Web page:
How to become a full-stack developer

You’ve started your career as a pure front-end or back-end developer and after several years you want to make the jump to full-stack development. But making that step seems daunting as it requires you to learn a completely new language, a completely new ecosystem of libraries and frameworks and even completely new code paradigms (e.g. functional programming) or concepts (e.g. data binding).

Where to even start? And what would make me a valuable full-stack dev?

I started out as a back-end developer (with an interest in front-end) and made the switch to a successful full-stack career. I did this by taking gradual steps and understanding the strengths of a full-stack developer position.

How to gradually make the transition

While the technologies will be different when you come from either the back-end or the front-end, the trick to making a successful transition is the same: select a technology on the opposite end which forms a good combo with your current skillset, so that you can make a gradual transition with one foot in your comfort zone and one foot in the unknown.

As a front-end developer

One straightforward combo for a frontend developer is a REST API. Luckily you can start with building such a REST API using a Node-based framework, so that you stay in the comfortable Javascript ecosystem. The ExpressJS framework is a good start here. You’ll learn how to properly design a REST API and you’ll come into contact with other back-end technologies, such as databases to query data from (SQL), authentication/authorization tools, load balancers etc.

Great, now you’re a full-stack developer! So once you feel comfortable building REST APIs in Node, try to make the transition to another backend language/ecosystem such as Go or any JVM-based language (Java, Kotlin, Scala) and replace your Node-based REST API with one in the other language. See, gradual steps. It will expose you to different concepts, technologies and code paradigms which will make you an even more valuable full-stack developer.
Need suggestions?

  • Go: already comes with the solid net/http package to build a simple REST API.
  • Java/Scala: use the Play Framework

As a back-end developer

First, get your feet wet by learning the basics of html, CSS and Javascript. Do not start using Javascript frameworks just yet, so only use lightweight libraries were needed. Why this first? It covers the absolute basics and learning css early on will save you a lot of layout headaches later. Talking of layout headaches, make sure you learn CSS Grid and Flexbox, they’ll make your life so much easier.

  1. take a backend-based server-side rendering framework, which will generate pages on the server-side based on templated html files. It’s an easy entry into front-end development, as you typically don’t have to worry about complex javascript frameworks and you’re still working in sort of a back-end environment. Need suggestions? Java/Scala: use the Play Framework. Python: use Django. Go: use Beego
  2. setup your own website using a static site generator: this will give you some more experience with HTML, CSS and maybe even some Javascript. Not sure which one to use? I’ve used Jekyll quite extensively and loved it, which is based on ruby (but don’t worry, you don’t need to know a lot of ruby). I’ve also heard good things about Hugo, which is Go-based.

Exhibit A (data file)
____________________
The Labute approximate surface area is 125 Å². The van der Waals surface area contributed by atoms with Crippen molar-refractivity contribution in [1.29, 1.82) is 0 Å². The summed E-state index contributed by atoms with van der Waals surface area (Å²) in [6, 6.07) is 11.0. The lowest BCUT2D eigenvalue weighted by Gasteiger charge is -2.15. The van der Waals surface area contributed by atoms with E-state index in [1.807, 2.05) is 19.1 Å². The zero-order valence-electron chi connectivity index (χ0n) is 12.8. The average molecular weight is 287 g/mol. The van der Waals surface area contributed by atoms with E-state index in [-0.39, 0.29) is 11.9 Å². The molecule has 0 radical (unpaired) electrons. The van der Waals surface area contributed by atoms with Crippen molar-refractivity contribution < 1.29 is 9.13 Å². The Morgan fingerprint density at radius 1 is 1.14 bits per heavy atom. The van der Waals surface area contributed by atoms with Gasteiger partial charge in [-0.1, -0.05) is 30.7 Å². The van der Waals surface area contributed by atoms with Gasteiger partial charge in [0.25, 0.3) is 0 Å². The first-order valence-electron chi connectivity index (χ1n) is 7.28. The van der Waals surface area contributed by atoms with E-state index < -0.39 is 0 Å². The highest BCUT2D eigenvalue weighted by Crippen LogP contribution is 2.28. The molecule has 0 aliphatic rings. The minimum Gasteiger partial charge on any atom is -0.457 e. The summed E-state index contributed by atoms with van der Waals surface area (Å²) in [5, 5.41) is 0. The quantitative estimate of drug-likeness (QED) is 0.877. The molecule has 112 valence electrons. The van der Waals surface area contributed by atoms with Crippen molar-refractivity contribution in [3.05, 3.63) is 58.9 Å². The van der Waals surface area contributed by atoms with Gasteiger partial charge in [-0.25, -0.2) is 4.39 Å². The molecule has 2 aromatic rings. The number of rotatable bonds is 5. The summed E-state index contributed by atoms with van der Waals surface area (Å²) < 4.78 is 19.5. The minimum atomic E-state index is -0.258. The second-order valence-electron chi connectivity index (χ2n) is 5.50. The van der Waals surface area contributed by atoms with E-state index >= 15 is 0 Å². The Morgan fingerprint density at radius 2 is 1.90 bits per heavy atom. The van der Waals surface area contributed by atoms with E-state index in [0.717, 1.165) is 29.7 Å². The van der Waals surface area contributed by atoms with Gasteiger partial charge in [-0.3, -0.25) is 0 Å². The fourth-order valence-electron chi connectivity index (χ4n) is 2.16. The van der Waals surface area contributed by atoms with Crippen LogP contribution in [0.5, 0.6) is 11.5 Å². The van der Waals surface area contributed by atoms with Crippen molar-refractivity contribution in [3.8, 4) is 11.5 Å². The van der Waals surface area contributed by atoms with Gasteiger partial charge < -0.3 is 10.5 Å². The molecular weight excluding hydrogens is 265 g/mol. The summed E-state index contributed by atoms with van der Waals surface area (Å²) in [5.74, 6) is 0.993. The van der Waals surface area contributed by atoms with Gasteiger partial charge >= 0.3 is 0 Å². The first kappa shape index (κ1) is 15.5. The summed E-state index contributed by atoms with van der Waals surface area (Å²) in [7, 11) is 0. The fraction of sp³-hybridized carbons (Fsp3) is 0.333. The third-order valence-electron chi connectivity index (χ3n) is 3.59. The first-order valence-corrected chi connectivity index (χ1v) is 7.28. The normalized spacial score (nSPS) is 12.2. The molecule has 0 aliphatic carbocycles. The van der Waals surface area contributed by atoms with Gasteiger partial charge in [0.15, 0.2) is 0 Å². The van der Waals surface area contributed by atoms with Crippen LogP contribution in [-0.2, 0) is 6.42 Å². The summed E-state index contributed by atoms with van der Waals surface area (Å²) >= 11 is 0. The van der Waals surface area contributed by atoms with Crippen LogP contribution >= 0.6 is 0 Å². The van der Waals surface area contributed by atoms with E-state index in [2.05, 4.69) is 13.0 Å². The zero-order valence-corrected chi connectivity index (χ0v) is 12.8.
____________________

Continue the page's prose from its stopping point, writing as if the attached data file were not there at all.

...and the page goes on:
So now you’re a full-stack developer. But where it becomes really interesting is in single-page apps. They are much more complex in terms of structure, libraries, build tools, integration. So I suggest to take a rather opinionated Javascript framework (such as Angular) to start building single-page apps. The benefit of such an opinionated framework is that it makes the most fundamental choices for you, so that you can focus on actually learning how to build an app. Because believe me, you really don’t want to start fiddling with setting up your own build pipeline (using Babel, Webpack, Grunt, …) yet, that’s a rabbit hole of its own.

Playing to your strengths

At some point you’ll start to feel effective in both back-end and front-end development. You’re not an expert, but you can build something full-stack in a reasonable amount of time. This is when you should start focussing more on what actually makes you valuable as a full-stack developer, being the integration between front-end and back-end. Versatility is one strength, but an expert in front-end or back-end development can easily replace you. Replacing someone who excels in the integration part, that’s much harder.

Just as an example, you probably don’t know:

  • many devs who know how to properly hook up authentication & authorization in a front-end app with for example an OAuth/OpenID Connect flow. And not just the front-end work to get it done, but also understand the configuration of the OAuth server.
  • many front-end devs which have a wider range of knowledge on messaging protocols and knowing their pro’s and con’s, going further then just regular HTTP: Websockets, MQTT, SSE, …
  • many back-end or front-end devs who know how to debug an issue which starts in the UI and track it all the way through the backend’s core
  • many front-end devs who know how to protect a front-end app’s webserver from common security vulnerabilities
  • many devs who understand the implication of an API change and how it might impact the user experience

You are the glue between back-end and front-end specialists. Where they stop with debugging, you jump in. It’s your job to advice them on the design of the integration layer (messaging format and protocol, authentication/authorization, API design), and even pull most of the implementation work. But also, don’t overplay your hand, know when you need to fallback on a specialist (certainly when making security decisions!).

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